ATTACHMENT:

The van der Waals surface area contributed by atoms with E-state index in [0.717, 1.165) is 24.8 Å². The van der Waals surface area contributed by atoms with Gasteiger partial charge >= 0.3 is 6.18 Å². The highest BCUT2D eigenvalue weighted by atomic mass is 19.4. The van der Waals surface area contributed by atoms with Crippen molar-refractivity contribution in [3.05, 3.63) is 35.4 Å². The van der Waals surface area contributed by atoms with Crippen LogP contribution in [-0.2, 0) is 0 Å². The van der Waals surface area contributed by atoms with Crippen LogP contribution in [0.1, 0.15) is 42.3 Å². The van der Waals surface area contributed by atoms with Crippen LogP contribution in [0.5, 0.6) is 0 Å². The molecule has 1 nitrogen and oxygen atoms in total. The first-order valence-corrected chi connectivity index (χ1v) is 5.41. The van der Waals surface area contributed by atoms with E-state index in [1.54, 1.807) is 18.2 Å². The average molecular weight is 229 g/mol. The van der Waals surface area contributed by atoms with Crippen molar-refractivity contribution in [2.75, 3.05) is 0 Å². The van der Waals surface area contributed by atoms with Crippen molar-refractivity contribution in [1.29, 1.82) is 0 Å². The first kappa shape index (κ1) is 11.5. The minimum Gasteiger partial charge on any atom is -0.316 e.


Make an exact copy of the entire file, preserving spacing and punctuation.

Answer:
The van der Waals surface area contributed by atoms with E-state index in [0.717, 1.165) is 24.8 Å². The van der Waals surface area contributed by atoms with Gasteiger partial charge >= 0.3 is 6.18 Å². The highest BCUT2D eigenvalue weighted by atomic mass is 19.4. The van der Waals surface area contributed by atoms with Crippen molar-refractivity contribution in [3.05, 3.63) is 35.4 Å². The van der Waals surface area contributed by atoms with Crippen LogP contribution in [-0.2, 0) is 0 Å². The van der Waals surface area contributed by atoms with Crippen LogP contribution in [0.1, 0.15) is 42.3 Å². The van der Waals surface area contributed by atoms with Crippen LogP contribution in [0.5, 0.6) is 0 Å². The molecule has 1 nitrogen and oxygen atoms in total. The first-order valence-corrected chi connectivity index (χ1v) is 5.41. The van der Waals surface area contributed by atoms with E-state index in [1.54, 1.807) is 18.2 Å². The average molecular weight is 229 g/mol. The van der Waals surface area contributed by atoms with Crippen molar-refractivity contribution in [2.75, 3.05) is 0 Å². The van der Waals surface area contributed by atoms with Crippen molar-refractivity contribution in [1.29, 1.82) is 0 Å². The first kappa shape index (κ1) is 11.5. The minimum Gasteiger partial charge on any atom is -0.316 e.